Tanker boom in the Caspian
August 21. KAZINFORM. ASTANA
The Krasnoye Sormovo shipbuilding yard in Nizhny Novgorod, Russia, has completed the first oil tanker with cargo carrying capacity of 13,000 tons to be delivered to its Kazakh client KazMorTransFlot, the National Maritime Shipping Company.
The vessel named Atyrau is the first of three tankers ordered by KazMorTransFlot from Krasnoye Sormovo; the first will be delivered to the Kazakh company in September – and the two others should be floated by May and August of 2010.
KazMorTransFlot carries out transportation of all freight including crude and oil products, general cargo, containers etc; it also oversees construction, operation and repair of other types of vessels, as well as providing chartering and leasing services.
In April this year Krasnoye Sormovo and KazMorTransFlot signed a contract for the tankers worth a total of $66.45 million. When KazMorTransFlot held an open tender in March 2009, six others companies applied. Krasnoye Sormovo’s proposal best complied with international conventions on protection of marine life and environment – and as a consequence it won the contract.
Krasnoye Sormovo’s tankers are now the largest oil carriers used on the Caspian. Their 13,000-ton deadweight is considered optimal for the sea’s shallow basin.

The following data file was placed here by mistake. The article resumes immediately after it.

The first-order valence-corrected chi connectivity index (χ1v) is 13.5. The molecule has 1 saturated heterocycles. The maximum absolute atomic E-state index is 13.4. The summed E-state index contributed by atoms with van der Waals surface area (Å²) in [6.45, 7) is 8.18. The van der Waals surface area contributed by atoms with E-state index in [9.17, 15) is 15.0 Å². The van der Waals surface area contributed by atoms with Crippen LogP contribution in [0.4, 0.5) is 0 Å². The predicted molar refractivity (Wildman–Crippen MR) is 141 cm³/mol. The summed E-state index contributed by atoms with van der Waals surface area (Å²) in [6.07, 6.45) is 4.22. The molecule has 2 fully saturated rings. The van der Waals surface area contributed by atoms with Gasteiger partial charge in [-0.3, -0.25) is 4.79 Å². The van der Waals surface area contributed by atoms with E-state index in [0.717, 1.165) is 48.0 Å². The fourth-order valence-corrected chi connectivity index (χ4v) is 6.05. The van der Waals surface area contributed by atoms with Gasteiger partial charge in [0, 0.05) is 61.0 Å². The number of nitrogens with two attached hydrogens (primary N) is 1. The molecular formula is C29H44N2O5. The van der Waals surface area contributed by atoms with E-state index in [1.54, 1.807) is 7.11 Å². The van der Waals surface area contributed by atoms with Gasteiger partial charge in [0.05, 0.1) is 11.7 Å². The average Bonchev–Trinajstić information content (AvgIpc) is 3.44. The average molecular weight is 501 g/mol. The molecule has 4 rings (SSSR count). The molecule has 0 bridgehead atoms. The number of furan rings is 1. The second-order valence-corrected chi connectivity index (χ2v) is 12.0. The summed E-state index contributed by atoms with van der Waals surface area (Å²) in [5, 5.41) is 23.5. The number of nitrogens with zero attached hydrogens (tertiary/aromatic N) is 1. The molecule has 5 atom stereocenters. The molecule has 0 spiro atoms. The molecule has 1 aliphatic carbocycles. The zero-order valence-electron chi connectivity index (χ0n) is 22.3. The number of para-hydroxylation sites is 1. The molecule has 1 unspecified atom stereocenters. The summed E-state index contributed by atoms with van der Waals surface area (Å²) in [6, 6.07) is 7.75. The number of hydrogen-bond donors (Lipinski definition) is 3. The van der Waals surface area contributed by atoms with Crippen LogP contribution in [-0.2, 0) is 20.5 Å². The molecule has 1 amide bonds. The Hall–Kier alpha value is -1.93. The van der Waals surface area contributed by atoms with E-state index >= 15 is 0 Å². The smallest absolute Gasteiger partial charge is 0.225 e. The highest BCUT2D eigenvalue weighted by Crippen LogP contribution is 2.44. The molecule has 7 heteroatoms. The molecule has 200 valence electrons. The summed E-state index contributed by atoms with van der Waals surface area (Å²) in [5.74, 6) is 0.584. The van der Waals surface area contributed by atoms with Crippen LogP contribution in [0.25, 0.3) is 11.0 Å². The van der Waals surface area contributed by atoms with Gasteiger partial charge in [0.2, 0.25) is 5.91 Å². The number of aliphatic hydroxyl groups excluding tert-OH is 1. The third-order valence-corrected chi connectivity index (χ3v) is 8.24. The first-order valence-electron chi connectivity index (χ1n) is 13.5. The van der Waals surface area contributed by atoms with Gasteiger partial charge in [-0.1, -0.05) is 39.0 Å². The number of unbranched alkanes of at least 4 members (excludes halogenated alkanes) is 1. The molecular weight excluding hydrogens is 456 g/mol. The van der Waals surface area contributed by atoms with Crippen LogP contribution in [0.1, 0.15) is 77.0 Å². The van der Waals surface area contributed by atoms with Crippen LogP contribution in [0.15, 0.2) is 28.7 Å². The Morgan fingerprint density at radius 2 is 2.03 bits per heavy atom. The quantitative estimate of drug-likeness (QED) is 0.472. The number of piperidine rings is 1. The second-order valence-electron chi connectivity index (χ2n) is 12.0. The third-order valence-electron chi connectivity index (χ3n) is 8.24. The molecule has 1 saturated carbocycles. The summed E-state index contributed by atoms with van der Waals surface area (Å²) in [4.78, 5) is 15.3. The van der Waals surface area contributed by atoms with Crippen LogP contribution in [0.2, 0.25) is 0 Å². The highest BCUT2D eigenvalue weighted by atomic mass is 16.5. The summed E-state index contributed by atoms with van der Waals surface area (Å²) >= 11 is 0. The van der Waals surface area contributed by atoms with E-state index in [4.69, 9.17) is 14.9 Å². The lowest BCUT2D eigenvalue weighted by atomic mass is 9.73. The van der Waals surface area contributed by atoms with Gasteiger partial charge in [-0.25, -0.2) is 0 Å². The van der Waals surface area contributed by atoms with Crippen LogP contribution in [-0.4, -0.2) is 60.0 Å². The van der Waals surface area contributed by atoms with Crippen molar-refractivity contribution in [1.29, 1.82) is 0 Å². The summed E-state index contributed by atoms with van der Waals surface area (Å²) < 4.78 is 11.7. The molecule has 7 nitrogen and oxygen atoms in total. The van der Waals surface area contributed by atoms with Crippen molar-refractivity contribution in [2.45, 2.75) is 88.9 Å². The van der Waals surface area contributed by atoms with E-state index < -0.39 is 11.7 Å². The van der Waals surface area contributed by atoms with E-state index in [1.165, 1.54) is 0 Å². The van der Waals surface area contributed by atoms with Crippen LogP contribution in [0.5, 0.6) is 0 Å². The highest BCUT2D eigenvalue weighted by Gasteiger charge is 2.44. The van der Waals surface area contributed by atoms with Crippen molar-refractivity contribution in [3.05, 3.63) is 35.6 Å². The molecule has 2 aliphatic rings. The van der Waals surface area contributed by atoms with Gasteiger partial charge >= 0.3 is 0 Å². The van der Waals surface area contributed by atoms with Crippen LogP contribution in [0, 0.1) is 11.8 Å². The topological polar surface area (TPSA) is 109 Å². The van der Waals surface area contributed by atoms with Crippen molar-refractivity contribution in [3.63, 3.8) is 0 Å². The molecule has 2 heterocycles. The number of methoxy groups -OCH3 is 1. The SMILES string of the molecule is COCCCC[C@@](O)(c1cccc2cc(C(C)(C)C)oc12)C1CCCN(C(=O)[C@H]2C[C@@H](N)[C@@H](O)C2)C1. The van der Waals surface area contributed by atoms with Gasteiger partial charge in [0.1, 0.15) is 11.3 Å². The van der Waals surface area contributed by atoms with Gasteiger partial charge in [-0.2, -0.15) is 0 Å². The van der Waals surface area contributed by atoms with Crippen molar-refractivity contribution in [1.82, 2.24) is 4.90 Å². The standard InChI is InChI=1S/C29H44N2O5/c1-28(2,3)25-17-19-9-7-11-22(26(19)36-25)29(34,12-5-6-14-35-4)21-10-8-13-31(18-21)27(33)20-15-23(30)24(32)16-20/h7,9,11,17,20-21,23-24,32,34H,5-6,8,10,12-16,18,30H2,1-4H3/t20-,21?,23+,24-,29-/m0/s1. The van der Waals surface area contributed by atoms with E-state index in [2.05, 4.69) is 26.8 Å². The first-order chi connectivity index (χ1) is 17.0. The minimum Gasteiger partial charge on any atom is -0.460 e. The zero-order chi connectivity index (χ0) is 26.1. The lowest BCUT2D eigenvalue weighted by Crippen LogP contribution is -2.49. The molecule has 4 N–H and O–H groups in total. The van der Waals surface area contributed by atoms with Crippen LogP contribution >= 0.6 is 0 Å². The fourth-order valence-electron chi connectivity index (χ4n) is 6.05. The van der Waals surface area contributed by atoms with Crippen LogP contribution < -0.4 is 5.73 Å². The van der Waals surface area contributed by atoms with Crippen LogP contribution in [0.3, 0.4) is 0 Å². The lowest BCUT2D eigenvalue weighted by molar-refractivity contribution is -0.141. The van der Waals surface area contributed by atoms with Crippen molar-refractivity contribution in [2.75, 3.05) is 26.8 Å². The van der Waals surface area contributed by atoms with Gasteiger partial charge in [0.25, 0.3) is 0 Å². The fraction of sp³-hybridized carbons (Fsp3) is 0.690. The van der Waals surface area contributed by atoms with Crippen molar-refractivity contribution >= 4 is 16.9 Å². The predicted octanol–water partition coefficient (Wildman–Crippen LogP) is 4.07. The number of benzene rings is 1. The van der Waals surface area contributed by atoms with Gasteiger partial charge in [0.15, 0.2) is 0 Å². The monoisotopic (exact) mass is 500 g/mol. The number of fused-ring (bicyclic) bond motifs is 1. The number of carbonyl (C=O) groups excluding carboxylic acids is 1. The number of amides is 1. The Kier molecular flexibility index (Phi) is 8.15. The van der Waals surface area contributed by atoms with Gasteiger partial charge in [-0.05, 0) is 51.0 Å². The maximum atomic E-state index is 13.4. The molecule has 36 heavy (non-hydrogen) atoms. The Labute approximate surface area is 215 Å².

At the beginning of July 2009, it was announced that Italian Eni and South Korean Hyundai are planning to open their own shipyards in Kazakhstan to build oil tankers for transportation of oil across the Caspian. Hyundai’s proposals are already being studied by KazMunaiGas.
Azerbaijan’s government is also considering the constructing of a new shipyard. The Azeris are in talks with South Korean STX Shipbuilding – but there is a technical inconsistency about those negotiations: the Korean company has made it clear that it is ready to build tankers of the Panamax type – with 63,000 tons of deadweight, but exploitation of this class of tankers is possible only if single buoy mooring systems for loading the tankers are available.
The participants of the Kashagan and Tengizchevroil projects are in doubt about the prospects of exploitation of Panamax type tankers. There are only 40 days of calm, windless weather on the Caspian and this greatly limits navigability; the sea is turbulent and the risk is high for ships with large displacement to overturn, and this entails environmental risks. For instance, strong winds in early July in the area of Turkmenbashi port almost halved the monthly landing of Turkmen oil products.
During a two-day period – July 6th-8th – loading dropped to 47 thousand tons (while a week earlier it made 61.6 thousand tons). Out of nine tankers in line for loading, five were sent along the Volga-Don Canal but the Port of Aktau was not operating properly those days either. Additional difficulties are created by shallow areas in some parts of the Caspian Sea and the problem is made worse by the lack of up-to-date navigational maps to indicate depth, the press service of the Kazakh Embassy in Israel reports.